30 January 2015
In a role reversal, RNAs proofread themselves
Molecular photographs of an enzyme bound to RNA reveal a new, inherent quality control mechanism.
29 January 2015
New protein detonates ‘invincible’ bacteria from within
Antibiotic-resistant infections are on the rise, foiling efforts to reduce death rates in developing countries where uncontrolled use of antibiotics and poor sanitation run amok. The epidemic of bacteria resistant to antibiotics knows no borders, present
28 January 2015
Respiratory chain: protein complex structure revealed
Biochemists have unlocked the structure of mitochondrial complex 1, a large protein complex in the respiratory chain, and at the same time learned new aspects of its function.
27 January 2015
How to unboil an egg
UC Irvine and Australian chemists have found out how to unboil egg whites – an innovation that could dramatically reduce costs for cancer treatments, food production and other parts of the biotechnology industry.
26 January 2015
Telomere extension turns back aging clock in cultured human cells
A new procedure can quickly and efficiently increase the length of human telomeres, the protective caps on the ends of chromosomes that are linked to aging and disease, according to scientists at the Stanford University School of Medicine.
23 January 2015
Genome-wide search reveals new genes involved in long-term memory
A new study has identified genes involved in long-term memory in the worm as part of research aimed at finding ways to retain cognitive abilities during aging.
22 January 2015
Unexpected turn in diabetes research
Years of diabetes research carried out on mice whose DNA had been altered with a human growth hormone gene is now ripe for reinterpretation after a new study shows that the gene had an unintended effect on the mice’s insulin production.
21 January 2015
A chemical modified version of the second messenger cAMP
Second messengers are small molecules that transmit signals in the cell. A single second messenger typically interacts with several signalling proteins.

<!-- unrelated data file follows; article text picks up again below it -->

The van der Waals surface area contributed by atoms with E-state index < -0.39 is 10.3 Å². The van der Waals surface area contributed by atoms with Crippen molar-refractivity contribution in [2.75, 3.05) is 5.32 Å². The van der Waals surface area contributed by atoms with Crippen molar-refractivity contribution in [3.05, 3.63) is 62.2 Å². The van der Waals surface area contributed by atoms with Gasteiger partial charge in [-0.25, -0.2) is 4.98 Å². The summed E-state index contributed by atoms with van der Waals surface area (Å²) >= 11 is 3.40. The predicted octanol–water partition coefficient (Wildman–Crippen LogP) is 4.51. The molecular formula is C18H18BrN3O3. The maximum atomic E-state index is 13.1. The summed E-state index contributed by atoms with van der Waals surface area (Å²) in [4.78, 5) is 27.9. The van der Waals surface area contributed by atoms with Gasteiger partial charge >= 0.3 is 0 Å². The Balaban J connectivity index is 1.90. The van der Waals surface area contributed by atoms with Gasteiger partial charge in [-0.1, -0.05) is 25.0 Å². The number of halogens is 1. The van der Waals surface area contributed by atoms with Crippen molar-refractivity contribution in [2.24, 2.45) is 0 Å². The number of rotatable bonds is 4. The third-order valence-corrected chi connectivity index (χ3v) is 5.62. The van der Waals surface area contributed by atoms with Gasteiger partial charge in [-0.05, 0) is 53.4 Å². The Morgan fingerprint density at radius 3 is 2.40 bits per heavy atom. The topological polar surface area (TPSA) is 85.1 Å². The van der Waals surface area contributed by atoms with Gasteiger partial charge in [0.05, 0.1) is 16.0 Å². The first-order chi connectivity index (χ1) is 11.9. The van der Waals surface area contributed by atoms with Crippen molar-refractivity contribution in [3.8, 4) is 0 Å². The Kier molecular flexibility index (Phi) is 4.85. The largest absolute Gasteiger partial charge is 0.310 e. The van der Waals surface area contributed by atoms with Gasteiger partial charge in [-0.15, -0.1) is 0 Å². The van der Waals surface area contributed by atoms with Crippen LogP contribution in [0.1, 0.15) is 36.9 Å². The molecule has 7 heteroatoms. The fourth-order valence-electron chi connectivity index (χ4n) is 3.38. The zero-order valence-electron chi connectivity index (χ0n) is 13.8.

20 January 2015
Predatory sea snails produce weaponized insulin
Cone snails produce a vast array of fast-acting toxins that target the nervous systems of prey. A new study reveals that some cone snails add a weaponized form of insulin to the venom cocktail they use to disable fish.
19 January 2015
Damaged DNA amplified
In the majority of cases, the onset of cancer is characterized by a minor change in a person’s genetic material. A cell’s DNA mutates to the extent that the cell no longer divides in a controlled manner, but begins to grow uncontrollably.
16 January 2015
Study in C. elegans shows excess iron promotes aging
It’s been known for decades that some metals, including iron, accumulate in human tissues during aging and that toxic levels of iron have been linked to neurologic diseases, such as Parkinson’s.
15 January 2015
Coenzyme A plays leading role in nitric oxide function so essential to cell metabolism
Case Western Reserve and University Hospitals (UH) Case Medical Center researchers and physicians have discovered that the molecule known as coenzyme A plays a key role in cell metabolism by regulating the actions of nitric oxide.
14 January 2015
Study sheds light on chemicals that insects use to communicate and survive
Most insects are covered with a thin layer of hydrocarbon molecules as a waterproofing barrier. Embedded in this layer are compounds that the insects use as chemical signals for a wide variety of functions such as communicating species, caste and sex.
13 January 2015
The epigenetic switchboard
Epigenetic signals help determine which genes are activated and when. A new method enables systematic characterization of the relevant epigenetic tags, and reveals that the system adapts to the loss of single epigenetic writer and eraser enzymes.
12 January 2015
Solving a case of intercellular entrapment
Optogenetics, which uses light to control cellular events, is poised to become an important technology in molecular biology and beyond.